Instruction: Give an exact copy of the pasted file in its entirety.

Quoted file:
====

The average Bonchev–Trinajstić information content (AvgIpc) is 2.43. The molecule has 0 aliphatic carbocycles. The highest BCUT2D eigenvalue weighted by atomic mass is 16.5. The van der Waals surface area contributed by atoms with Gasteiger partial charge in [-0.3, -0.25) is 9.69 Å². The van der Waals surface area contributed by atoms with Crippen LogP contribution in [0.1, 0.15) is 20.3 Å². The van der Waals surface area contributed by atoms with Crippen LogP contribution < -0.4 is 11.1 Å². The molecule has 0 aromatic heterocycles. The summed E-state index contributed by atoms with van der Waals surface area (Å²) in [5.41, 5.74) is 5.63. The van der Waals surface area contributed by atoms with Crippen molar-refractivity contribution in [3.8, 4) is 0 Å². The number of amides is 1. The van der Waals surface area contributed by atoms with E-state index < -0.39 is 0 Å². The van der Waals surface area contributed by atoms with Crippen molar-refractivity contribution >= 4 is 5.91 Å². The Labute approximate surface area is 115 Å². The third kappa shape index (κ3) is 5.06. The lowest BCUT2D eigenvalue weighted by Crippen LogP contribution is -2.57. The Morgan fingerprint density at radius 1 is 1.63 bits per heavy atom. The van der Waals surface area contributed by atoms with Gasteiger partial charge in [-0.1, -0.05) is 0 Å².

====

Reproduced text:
The average Bonchev–Trinajstić information content (AvgIpc) is 2.43. The molecule has 0 aliphatic carbocycles. The highest BCUT2D eigenvalue weighted by atomic mass is 16.5. The van der Waals surface area contributed by atoms with Gasteiger partial charge in [-0.3, -0.25) is 9.69 Å². The van der Waals surface area contributed by atoms with Crippen LogP contribution in [0.1, 0.15) is 20.3 Å². The van der Waals surface area contributed by atoms with Crippen LogP contribution < -0.4 is 11.1 Å². The molecule has 0 aromatic heterocycles. The summed E-state index contributed by atoms with van der Waals surface area (Å²) in [5.41, 5.74) is 5.63. The van der Waals surface area contributed by atoms with Crippen molar-refractivity contribution in [3.8, 4) is 0 Å². The number of amides is 1. The van der Waals surface area contributed by atoms with E-state index < -0.39 is 0 Å². The van der Waals surface area contributed by atoms with Crippen molar-refractivity contribution >= 4 is 5.91 Å². The Labute approximate surface area is 115 Å². The third kappa shape index (κ3) is 5.06. The lowest BCUT2D eigenvalue weighted by Crippen LogP contribution is -2.57. The Morgan fingerprint density at radius 1 is 1.63 bits per heavy atom. The van der Waals surface area contributed by atoms with Gasteiger partial charge in [-0.1, -0.05) is 0 Å².